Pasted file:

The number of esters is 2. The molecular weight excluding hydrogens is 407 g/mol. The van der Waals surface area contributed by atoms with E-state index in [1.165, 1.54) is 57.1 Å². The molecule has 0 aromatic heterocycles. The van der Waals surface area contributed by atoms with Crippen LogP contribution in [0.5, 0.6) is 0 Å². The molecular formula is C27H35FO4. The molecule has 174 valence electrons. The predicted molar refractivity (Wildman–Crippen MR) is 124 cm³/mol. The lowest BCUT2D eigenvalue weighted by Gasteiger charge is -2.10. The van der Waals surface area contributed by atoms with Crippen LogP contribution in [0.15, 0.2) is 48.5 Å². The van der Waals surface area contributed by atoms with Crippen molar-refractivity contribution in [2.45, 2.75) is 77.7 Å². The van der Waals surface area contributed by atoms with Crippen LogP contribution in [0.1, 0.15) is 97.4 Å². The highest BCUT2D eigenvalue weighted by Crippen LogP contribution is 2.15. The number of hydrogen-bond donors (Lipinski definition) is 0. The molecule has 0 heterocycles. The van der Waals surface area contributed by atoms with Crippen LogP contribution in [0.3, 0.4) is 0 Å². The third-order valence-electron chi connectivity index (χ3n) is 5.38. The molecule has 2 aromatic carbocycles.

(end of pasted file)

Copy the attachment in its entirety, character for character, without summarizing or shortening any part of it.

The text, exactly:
The number of esters is 2. The molecular weight excluding hydrogens is 407 g/mol. The van der Waals surface area contributed by atoms with E-state index in [1.165, 1.54) is 57.1 Å². The molecule has 0 aromatic heterocycles. The van der Waals surface area contributed by atoms with Crippen LogP contribution in [0.5, 0.6) is 0 Å². The molecular formula is C27H35FO4. The molecule has 174 valence electrons. The predicted molar refractivity (Wildman–Crippen MR) is 124 cm³/mol. The lowest BCUT2D eigenvalue weighted by Gasteiger charge is -2.10. The van der Waals surface area contributed by atoms with Crippen LogP contribution in [0.15, 0.2) is 48.5 Å². The van der Waals surface area contributed by atoms with Crippen molar-refractivity contribution in [2.45, 2.75) is 77.7 Å². The van der Waals surface area contributed by atoms with Crippen LogP contribution in [0.1, 0.15) is 97.4 Å². The highest BCUT2D eigenvalue weighted by Crippen LogP contribution is 2.15. The number of hydrogen-bond donors (Lipinski definition) is 0. The molecule has 0 heterocycles. The van der Waals surface area contributed by atoms with Crippen LogP contribution in [0.3, 0.4) is 0 Å². The third-order valence-electron chi connectivity index (χ3n) is 5.38. The molecule has 2 aromatic carbocycles.